Sometimes I find things and am able to reunite them with the person that lost them. How did you find that!? I have no idea.
It’s happened off and on over the years. Is this what you’re looking for? I ask, holding up an object. Yes! But…I looked there! It’s not me, it’s gotta be a God-thing. Heck, I can’t even find my own keys half the time. It makes my day when I can help someone find something they thought was gone for good.
Within the past few weeks I’ve had three “reuniting” events. The first concerned a cell phone that I didn’t find – but I did find the owner.
My brother found the phone in the middle of the road. It wasn’t an iPhone, but clearly a nice, new smartphone. My husband walked into the house and said “Can you charge this enough so we can turn it on and see who it belongs to?” as the battery was dead.
He told me where they’d found it, and all any of us could think of was “oh, my heavens, someone put this on the bumper of their car and took off without realizing it…they’re gonna be so upset…” and the middle of a winding Louisiana 2-lane road isn’t exactly an easy stretch to retrace your steps. It’s a dreadful feeling. You lost your phone, your contacts are all on there, you might no longer have a landline, and this was NOT an inexpensive flip phone, either.
It took a bit of doing. We had no charger that worked. By this time, friend and music partner Bubba had joined the find-the-owner crusade, and we decided to head to WalMart to see what kind of charger the phone WOULD take. Could we use a charger at their display to charge up the phone? No such luck. A kind sales associate told us it was a unique kind of charger, pointed out the only one in the store that would work.
I wound up purchasing the charger, keeping it long enough to charge the phone enough to turn on, then repackaged neatly and returned to the store. “Is there anything wrong with it?” the lady in customer service asked. “No, not a thing,” I replied truthfully. “It just didn’t work with my phone.” (True. It would NOT work with MY phone.)
The phone, of course, was passcoded so we couldn’t access any info about who the owner might be. However, we did figure out the service carrier – one I was unfamiliar with, but that had a local office – and the next morning saw me at the store, explaining to the manager that no, I didn’t want the phone unlocked, but I was hoping they could track down the owner through the SIM or serial number on the phone.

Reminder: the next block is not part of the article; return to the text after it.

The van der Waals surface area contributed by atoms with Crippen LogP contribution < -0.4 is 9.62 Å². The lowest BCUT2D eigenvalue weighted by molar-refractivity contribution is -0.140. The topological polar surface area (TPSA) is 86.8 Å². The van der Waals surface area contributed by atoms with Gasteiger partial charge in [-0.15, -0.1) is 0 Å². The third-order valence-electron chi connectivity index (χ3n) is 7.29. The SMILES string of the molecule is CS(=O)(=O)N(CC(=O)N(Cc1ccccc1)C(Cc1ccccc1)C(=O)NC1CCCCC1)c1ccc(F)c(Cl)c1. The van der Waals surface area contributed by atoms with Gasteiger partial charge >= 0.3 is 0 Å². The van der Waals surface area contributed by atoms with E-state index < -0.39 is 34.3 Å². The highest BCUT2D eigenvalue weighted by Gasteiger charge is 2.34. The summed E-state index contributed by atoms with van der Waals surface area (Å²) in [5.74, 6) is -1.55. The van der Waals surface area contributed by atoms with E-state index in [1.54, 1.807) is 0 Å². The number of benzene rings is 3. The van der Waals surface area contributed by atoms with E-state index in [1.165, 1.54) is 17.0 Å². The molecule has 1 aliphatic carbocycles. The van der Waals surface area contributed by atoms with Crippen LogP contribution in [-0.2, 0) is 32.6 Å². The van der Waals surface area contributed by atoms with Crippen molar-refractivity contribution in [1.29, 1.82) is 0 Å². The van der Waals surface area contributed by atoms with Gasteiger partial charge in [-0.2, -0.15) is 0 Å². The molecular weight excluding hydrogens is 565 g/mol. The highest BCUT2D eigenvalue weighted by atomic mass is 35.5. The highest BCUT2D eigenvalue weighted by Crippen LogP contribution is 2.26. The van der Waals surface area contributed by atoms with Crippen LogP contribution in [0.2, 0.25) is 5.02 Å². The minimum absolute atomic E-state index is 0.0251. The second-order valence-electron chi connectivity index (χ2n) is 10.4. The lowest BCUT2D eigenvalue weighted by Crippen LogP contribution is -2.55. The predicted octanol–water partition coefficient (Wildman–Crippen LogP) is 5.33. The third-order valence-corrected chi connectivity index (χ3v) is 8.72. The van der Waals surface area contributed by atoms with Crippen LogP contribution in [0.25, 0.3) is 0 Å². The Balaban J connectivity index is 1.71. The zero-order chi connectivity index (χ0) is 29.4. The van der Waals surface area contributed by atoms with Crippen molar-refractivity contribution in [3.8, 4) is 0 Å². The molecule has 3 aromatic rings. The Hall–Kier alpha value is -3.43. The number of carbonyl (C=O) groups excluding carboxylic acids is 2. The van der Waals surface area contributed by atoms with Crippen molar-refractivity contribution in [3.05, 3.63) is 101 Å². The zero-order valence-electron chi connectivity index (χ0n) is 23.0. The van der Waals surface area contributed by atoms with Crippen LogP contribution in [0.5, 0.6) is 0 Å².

Here’s where it gets to be a God-thing. He powered up the lost phone I’d brought in, and while he was accessing the info in their computer system, the phone rang.
It was the owner of the phone, who just so happened to try and call at that precise moment when the phone had been turned on. I didn’t realize this at first, I thought it was some higher-up customer service person at Metro PCS talking to the manager. I heard the manager say “no, she’s right here, she just brought it in…sure, hang on” and handed me the phone.
It was the lady who owned the phone! She was overjoyed to know that she would be able to get it back. Sure enough, it was a new phone – and she had been en route back to Lafayette from visiting family. She would have had to have retraced over 30 miles to search for her phone. In fact, they did retrace their route – I can only imagine my brother found it very shortly after it fell off the hood of her car, as it was unscathed except for a scratch on one corner of the case. I was overjoyed to have played a part in saving someone a lot of headache – in this case, there was a team of us trying to reunite the phone with its owner. We were ALL delighted that it was returned.
Fast forward to this Thursday. I’m heading home from work (walking across the yard) for lunch, and I see one of our employees and my husband both searching for something. “What’s missing?” I said. “Hearing aid” said our employee.
Uh, oh. Those aren’t cheap. We started hunting. Another employee came to park a route car and started looking as well. I started praying for help; who wants to have to replace a $$$$ hearing aid? (In addition to St. Anthony, I believe there are “find-it” angels hanging around. I don’t know, I just ask for whatever heavenly aid is available.) We looked. And looked. And looked….